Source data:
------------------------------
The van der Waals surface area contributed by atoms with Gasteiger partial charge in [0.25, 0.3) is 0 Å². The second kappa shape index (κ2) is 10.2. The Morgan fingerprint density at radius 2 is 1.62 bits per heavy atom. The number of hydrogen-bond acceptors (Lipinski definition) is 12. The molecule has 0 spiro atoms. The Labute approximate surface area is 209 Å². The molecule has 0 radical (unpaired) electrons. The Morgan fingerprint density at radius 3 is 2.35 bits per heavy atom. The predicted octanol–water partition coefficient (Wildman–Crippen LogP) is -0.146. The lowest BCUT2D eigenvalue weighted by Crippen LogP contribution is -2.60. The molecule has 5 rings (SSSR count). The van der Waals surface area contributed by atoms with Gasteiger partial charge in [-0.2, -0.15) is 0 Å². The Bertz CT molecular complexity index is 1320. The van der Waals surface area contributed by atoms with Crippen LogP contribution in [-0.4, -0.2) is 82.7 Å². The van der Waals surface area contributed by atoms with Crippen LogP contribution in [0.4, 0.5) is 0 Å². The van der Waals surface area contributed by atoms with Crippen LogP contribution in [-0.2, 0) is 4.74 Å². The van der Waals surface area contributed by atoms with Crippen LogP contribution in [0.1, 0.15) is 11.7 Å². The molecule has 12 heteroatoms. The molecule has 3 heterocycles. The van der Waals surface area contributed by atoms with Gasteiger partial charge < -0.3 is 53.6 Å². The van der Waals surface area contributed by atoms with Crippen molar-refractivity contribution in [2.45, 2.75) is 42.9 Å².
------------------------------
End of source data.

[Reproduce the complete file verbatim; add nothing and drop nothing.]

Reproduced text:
The van der Waals surface area contributed by atoms with Gasteiger partial charge in [0.25, 0.3) is 0 Å². The second kappa shape index (κ2) is 10.2. The Morgan fingerprint density at radius 2 is 1.62 bits per heavy atom. The number of hydrogen-bond acceptors (Lipinski definition) is 12. The molecule has 0 spiro atoms. The Labute approximate surface area is 209 Å². The molecule has 0 radical (unpaired) electrons. The Morgan fingerprint density at radius 3 is 2.35 bits per heavy atom. The predicted octanol–water partition coefficient (Wildman–Crippen LogP) is -0.146. The lowest BCUT2D eigenvalue weighted by Crippen LogP contribution is -2.60. The molecule has 5 rings (SSSR count). The van der Waals surface area contributed by atoms with Gasteiger partial charge in [-0.2, -0.15) is 0 Å². The Bertz CT molecular complexity index is 1320. The van der Waals surface area contributed by atoms with Crippen LogP contribution in [-0.4, -0.2) is 82.7 Å². The van der Waals surface area contributed by atoms with Crippen LogP contribution in [0.4, 0.5) is 0 Å². The van der Waals surface area contributed by atoms with Crippen LogP contribution in [-0.2, 0) is 4.74 Å². The van der Waals surface area contributed by atoms with Crippen LogP contribution in [0.1, 0.15) is 11.7 Å². The molecule has 12 heteroatoms. The molecule has 3 heterocycles. The van der Waals surface area contributed by atoms with Gasteiger partial charge < -0.3 is 53.6 Å². The van der Waals surface area contributed by atoms with Crippen molar-refractivity contribution in [2.45, 2.75) is 42.9 Å².